What Are the Orange Hairs On Weed?
Marijuana plants can be male, female or hermaphrodite (both male and female). To start seed production, male plants will pollinate the females. That said, the strong flowers we consume as marijuana originate from the seedless female plants, the sinsemilla, which grow large buds full of potent psychoactive chemical compounds that give weed its kick.
Pistils are basically the female sex organs of the plant, containing an ovary that, when pollinated, produces a seed. These pistils come in different sizes and shapes and are usually coated with sticky resin that captures pollen from insects, birds and the wind. The red-orange hairs that we see on many strains of the marijuana we consume are called pistillate hairs or stigmatic hairs.
When the female plant isn’t pollinated, it produces great amounts of resin, with a layer of the trichomes that are the source of marijuana’s psychoactive and medical properties. (So an unpollinated female flower is much more potent than one that has been pollinated.)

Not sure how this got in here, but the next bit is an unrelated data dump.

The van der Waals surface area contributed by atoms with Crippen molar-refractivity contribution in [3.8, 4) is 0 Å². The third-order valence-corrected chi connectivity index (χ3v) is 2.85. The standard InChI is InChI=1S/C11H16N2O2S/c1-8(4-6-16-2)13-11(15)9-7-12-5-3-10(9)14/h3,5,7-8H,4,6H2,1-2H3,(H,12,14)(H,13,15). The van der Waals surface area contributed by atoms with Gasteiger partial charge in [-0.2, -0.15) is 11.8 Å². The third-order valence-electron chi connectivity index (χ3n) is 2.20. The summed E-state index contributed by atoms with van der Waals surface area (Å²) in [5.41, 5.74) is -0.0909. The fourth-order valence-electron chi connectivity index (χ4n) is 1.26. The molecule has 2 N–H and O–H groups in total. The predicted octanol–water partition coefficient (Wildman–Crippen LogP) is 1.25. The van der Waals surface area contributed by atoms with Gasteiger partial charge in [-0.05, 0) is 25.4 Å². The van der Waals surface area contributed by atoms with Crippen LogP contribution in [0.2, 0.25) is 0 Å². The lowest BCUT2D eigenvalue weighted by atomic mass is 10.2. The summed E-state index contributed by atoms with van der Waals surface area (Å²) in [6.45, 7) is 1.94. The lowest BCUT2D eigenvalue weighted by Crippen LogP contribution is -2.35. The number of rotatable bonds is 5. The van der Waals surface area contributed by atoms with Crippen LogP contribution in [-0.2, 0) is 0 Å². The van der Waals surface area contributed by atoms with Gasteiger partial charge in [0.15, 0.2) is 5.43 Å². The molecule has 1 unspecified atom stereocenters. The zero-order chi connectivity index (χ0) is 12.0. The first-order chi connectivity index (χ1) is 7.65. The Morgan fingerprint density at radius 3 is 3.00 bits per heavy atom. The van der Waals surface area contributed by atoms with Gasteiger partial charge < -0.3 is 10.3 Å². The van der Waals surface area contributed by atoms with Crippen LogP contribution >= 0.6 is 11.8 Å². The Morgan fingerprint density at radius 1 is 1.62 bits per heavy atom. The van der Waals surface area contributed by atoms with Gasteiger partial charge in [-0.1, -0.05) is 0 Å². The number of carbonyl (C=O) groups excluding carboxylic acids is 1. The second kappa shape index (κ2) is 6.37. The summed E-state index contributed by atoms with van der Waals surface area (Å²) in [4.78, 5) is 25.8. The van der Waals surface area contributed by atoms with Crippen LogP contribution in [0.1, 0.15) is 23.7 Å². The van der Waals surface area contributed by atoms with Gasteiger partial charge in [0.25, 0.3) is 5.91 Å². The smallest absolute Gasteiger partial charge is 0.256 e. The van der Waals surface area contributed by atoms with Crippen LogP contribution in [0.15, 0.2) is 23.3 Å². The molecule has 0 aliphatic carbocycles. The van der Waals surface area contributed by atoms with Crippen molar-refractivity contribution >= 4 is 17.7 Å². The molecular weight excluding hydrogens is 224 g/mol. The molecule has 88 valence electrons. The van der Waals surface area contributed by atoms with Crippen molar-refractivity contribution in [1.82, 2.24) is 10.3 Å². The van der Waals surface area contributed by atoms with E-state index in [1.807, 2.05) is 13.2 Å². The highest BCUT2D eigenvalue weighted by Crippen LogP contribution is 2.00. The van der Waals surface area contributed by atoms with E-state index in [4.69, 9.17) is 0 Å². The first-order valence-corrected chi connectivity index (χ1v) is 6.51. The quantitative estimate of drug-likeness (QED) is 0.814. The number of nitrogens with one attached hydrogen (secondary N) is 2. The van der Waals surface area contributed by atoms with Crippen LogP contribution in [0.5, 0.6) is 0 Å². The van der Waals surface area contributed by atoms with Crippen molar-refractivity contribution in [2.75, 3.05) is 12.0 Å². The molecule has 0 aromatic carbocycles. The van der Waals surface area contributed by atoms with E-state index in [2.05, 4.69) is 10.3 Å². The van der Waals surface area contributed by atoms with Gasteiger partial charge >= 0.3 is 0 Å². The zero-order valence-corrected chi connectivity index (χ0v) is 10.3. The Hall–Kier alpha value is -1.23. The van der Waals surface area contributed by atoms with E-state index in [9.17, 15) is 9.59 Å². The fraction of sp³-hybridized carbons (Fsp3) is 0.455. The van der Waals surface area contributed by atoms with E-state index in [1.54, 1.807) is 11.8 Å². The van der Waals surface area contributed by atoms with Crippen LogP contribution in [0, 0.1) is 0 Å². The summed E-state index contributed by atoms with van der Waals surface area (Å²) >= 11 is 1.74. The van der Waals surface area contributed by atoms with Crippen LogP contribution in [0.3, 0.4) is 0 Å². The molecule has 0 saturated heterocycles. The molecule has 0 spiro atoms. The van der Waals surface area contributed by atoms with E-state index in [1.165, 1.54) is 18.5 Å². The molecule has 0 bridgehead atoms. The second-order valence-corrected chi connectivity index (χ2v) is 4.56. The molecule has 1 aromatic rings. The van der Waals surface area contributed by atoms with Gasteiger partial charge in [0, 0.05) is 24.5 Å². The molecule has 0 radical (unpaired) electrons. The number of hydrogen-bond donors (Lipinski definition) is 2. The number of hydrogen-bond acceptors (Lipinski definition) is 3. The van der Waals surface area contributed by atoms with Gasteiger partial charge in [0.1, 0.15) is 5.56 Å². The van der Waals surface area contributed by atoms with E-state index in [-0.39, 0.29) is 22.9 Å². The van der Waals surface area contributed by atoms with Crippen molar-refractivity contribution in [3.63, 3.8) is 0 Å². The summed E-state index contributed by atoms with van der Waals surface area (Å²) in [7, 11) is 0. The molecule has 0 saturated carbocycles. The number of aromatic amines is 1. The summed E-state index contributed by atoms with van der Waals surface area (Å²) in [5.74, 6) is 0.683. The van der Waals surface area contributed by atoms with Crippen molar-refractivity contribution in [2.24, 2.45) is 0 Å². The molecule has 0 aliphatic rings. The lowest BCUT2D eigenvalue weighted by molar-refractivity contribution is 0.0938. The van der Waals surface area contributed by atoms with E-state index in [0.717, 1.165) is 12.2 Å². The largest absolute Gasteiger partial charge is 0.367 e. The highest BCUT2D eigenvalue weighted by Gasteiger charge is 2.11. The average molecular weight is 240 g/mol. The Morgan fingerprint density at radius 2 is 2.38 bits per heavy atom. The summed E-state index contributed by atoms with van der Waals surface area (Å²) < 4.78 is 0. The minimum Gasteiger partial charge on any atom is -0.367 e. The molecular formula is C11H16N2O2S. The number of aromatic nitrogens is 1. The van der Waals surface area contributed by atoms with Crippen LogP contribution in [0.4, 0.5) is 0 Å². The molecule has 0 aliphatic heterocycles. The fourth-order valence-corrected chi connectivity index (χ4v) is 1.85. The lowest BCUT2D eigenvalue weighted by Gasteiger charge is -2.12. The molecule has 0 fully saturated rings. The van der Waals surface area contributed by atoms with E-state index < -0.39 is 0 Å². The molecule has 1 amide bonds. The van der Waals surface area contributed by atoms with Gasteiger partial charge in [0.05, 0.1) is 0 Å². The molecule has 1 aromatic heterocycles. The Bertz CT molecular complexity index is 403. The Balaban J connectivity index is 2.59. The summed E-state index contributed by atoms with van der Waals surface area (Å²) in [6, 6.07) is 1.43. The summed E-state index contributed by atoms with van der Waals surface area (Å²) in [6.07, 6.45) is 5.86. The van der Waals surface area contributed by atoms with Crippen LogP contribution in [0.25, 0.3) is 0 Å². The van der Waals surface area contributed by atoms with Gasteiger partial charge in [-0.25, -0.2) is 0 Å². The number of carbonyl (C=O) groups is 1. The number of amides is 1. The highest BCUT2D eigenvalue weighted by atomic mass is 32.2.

At first pistils are white. As the plant matures they darken to yellow, orange, red and brown. While the pistils are essential to the cannabis plant’s maturation, they do not play a major role in how strong the flower is and its taste. (The most resinous part of the plant is the calyx, along with the sugar leaves which peak out of the cola.) Though it varies, for most strains of cannabis the pistils begin to turn orange and red between the seventh and eighth weeks of flowering.Back To FAQ